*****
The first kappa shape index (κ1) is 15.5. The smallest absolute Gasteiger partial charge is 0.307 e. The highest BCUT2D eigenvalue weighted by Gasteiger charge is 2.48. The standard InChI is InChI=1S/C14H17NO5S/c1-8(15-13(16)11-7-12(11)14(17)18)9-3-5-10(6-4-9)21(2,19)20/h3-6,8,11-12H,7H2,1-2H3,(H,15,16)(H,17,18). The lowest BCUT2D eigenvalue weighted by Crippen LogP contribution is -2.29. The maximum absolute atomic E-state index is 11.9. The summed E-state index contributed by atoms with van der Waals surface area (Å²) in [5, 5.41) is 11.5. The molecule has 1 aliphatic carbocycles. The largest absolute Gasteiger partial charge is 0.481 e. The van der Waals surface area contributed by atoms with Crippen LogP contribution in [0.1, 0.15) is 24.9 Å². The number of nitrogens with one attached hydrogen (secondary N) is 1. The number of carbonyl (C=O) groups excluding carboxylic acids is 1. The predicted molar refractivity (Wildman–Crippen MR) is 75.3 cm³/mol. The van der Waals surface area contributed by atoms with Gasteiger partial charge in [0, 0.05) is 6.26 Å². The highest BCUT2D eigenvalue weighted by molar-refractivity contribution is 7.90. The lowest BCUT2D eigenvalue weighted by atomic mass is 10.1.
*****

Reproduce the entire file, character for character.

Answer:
The first kappa shape index (κ1) is 15.5. The smallest absolute Gasteiger partial charge is 0.307 e. The highest BCUT2D eigenvalue weighted by Gasteiger charge is 2.48. The standard InChI is InChI=1S/C14H17NO5S/c1-8(15-13(16)11-7-12(11)14(17)18)9-3-5-10(6-4-9)21(2,19)20/h3-6,8,11-12H,7H2,1-2H3,(H,15,16)(H,17,18). The lowest BCUT2D eigenvalue weighted by Crippen LogP contribution is -2.29. The maximum absolute atomic E-state index is 11.9. The summed E-state index contributed by atoms with van der Waals surface area (Å²) in [5, 5.41) is 11.5. The molecule has 1 aliphatic carbocycles. The largest absolute Gasteiger partial charge is 0.481 e. The van der Waals surface area contributed by atoms with Crippen LogP contribution in [0.1, 0.15) is 24.9 Å². The number of nitrogens with one attached hydrogen (secondary N) is 1. The number of carbonyl (C=O) groups excluding carboxylic acids is 1. The predicted molar refractivity (Wildman–Crippen MR) is 75.3 cm³/mol. The van der Waals surface area contributed by atoms with Gasteiger partial charge in [0, 0.05) is 6.26 Å². The highest BCUT2D eigenvalue weighted by molar-refractivity contribution is 7.90. The lowest BCUT2D eigenvalue weighted by atomic mass is 10.1.